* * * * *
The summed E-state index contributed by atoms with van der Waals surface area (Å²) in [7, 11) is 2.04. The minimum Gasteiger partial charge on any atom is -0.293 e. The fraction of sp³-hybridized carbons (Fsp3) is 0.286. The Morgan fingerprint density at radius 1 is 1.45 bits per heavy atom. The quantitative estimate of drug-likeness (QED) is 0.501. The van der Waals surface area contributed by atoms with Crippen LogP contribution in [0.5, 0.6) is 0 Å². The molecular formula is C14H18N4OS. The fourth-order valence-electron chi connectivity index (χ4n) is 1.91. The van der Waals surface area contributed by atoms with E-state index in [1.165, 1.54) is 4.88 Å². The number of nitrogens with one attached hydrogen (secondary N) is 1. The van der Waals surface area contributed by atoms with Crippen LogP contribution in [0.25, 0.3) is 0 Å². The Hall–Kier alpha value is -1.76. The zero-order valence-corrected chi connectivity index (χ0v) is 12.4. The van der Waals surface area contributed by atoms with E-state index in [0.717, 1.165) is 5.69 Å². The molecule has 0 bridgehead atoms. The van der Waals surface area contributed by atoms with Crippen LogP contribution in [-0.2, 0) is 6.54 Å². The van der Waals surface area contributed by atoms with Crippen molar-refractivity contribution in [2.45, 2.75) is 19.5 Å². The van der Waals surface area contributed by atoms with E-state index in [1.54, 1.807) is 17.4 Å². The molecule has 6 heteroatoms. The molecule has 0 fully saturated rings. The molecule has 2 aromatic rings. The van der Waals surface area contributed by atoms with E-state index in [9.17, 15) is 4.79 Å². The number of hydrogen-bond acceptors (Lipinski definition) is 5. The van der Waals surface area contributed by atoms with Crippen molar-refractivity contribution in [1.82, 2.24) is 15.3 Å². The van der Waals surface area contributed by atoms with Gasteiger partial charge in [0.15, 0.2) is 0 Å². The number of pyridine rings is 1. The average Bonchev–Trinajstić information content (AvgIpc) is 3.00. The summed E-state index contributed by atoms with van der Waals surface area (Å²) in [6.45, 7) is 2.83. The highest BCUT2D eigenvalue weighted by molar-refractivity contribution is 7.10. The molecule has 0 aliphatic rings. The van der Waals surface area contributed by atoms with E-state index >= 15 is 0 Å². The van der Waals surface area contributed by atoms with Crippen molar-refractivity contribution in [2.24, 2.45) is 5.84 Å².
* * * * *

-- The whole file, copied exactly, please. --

The summed E-state index contributed by atoms with van der Waals surface area (Å²) in [7, 11) is 2.04. The minimum Gasteiger partial charge on any atom is -0.293 e. The fraction of sp³-hybridized carbons (Fsp3) is 0.286. The Morgan fingerprint density at radius 1 is 1.45 bits per heavy atom. The quantitative estimate of drug-likeness (QED) is 0.501. The van der Waals surface area contributed by atoms with Crippen LogP contribution in [0.5, 0.6) is 0 Å². The molecular formula is C14H18N4OS. The fourth-order valence-electron chi connectivity index (χ4n) is 1.91. The van der Waals surface area contributed by atoms with E-state index in [1.165, 1.54) is 4.88 Å². The number of nitrogens with one attached hydrogen (secondary N) is 1. The van der Waals surface area contributed by atoms with Crippen LogP contribution in [0.25, 0.3) is 0 Å². The Hall–Kier alpha value is -1.76. The zero-order valence-corrected chi connectivity index (χ0v) is 12.4. The van der Waals surface area contributed by atoms with E-state index in [0.717, 1.165) is 5.69 Å². The molecule has 0 bridgehead atoms. The van der Waals surface area contributed by atoms with Crippen LogP contribution in [-0.2, 0) is 6.54 Å². The van der Waals surface area contributed by atoms with Crippen molar-refractivity contribution in [2.45, 2.75) is 19.5 Å². The van der Waals surface area contributed by atoms with E-state index in [1.54, 1.807) is 17.4 Å². The molecule has 6 heteroatoms. The molecule has 0 fully saturated rings. The molecule has 2 aromatic rings. The van der Waals surface area contributed by atoms with E-state index in [9.17, 15) is 4.79 Å². The number of hydrogen-bond acceptors (Lipinski definition) is 5. The van der Waals surface area contributed by atoms with Crippen molar-refractivity contribution in [1.82, 2.24) is 15.3 Å². The van der Waals surface area contributed by atoms with Gasteiger partial charge in [0.15, 0.2) is 0 Å². The number of pyridine rings is 1. The average Bonchev–Trinajstić information content (AvgIpc) is 3.00. The summed E-state index contributed by atoms with van der Waals surface area (Å²) in [6.45, 7) is 2.83. The highest BCUT2D eigenvalue weighted by molar-refractivity contribution is 7.10. The molecule has 0 aliphatic rings. The van der Waals surface area contributed by atoms with E-state index >= 15 is 0 Å². The van der Waals surface area contributed by atoms with Crippen molar-refractivity contribution in [2.24, 2.45) is 5.84 Å².